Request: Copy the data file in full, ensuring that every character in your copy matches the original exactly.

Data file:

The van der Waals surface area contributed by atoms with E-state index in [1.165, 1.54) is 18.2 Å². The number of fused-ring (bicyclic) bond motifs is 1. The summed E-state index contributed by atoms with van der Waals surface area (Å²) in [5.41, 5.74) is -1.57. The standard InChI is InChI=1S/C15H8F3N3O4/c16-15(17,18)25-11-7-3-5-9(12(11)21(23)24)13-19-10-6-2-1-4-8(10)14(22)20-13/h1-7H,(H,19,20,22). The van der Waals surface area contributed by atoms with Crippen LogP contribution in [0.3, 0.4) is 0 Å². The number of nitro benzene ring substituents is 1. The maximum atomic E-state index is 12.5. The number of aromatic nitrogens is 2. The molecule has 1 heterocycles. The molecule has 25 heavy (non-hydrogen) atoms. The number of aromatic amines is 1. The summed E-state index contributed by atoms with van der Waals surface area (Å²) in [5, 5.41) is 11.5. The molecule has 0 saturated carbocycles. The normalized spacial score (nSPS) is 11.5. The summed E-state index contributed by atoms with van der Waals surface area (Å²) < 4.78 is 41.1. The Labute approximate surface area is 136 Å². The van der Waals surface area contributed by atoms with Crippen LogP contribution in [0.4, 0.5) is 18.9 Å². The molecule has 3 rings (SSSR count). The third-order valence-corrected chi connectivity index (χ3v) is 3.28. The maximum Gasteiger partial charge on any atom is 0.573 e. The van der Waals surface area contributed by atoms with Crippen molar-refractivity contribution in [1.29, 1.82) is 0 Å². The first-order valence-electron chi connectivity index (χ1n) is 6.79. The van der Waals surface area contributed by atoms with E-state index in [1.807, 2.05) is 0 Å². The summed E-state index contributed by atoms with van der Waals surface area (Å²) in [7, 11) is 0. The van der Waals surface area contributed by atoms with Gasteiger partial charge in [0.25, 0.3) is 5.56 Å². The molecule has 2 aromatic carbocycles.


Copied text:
The van der Waals surface area contributed by atoms with E-state index in [1.165, 1.54) is 18.2 Å². The number of fused-ring (bicyclic) bond motifs is 1. The summed E-state index contributed by atoms with van der Waals surface area (Å²) in [5.41, 5.74) is -1.57. The standard InChI is InChI=1S/C15H8F3N3O4/c16-15(17,18)25-11-7-3-5-9(12(11)21(23)24)13-19-10-6-2-1-4-8(10)14(22)20-13/h1-7H,(H,19,20,22). The van der Waals surface area contributed by atoms with Crippen LogP contribution in [0.3, 0.4) is 0 Å². The number of nitro benzene ring substituents is 1. The maximum atomic E-state index is 12.5. The number of aromatic nitrogens is 2. The molecule has 1 heterocycles. The molecule has 25 heavy (non-hydrogen) atoms. The number of aromatic amines is 1. The summed E-state index contributed by atoms with van der Waals surface area (Å²) in [5, 5.41) is 11.5. The molecule has 0 saturated carbocycles. The normalized spacial score (nSPS) is 11.5. The summed E-state index contributed by atoms with van der Waals surface area (Å²) < 4.78 is 41.1. The Labute approximate surface area is 136 Å². The van der Waals surface area contributed by atoms with Crippen LogP contribution in [0.4, 0.5) is 18.9 Å². The molecule has 3 rings (SSSR count). The third-order valence-corrected chi connectivity index (χ3v) is 3.28. The maximum Gasteiger partial charge on any atom is 0.573 e. The van der Waals surface area contributed by atoms with Crippen molar-refractivity contribution in [1.29, 1.82) is 0 Å². The first-order valence-electron chi connectivity index (χ1n) is 6.79. The van der Waals surface area contributed by atoms with E-state index in [1.807, 2.05) is 0 Å². The summed E-state index contributed by atoms with van der Waals surface area (Å²) in [7, 11) is 0. The van der Waals surface area contributed by atoms with Gasteiger partial charge in [0.25, 0.3) is 5.56 Å². The molecule has 2 aromatic carbocycles.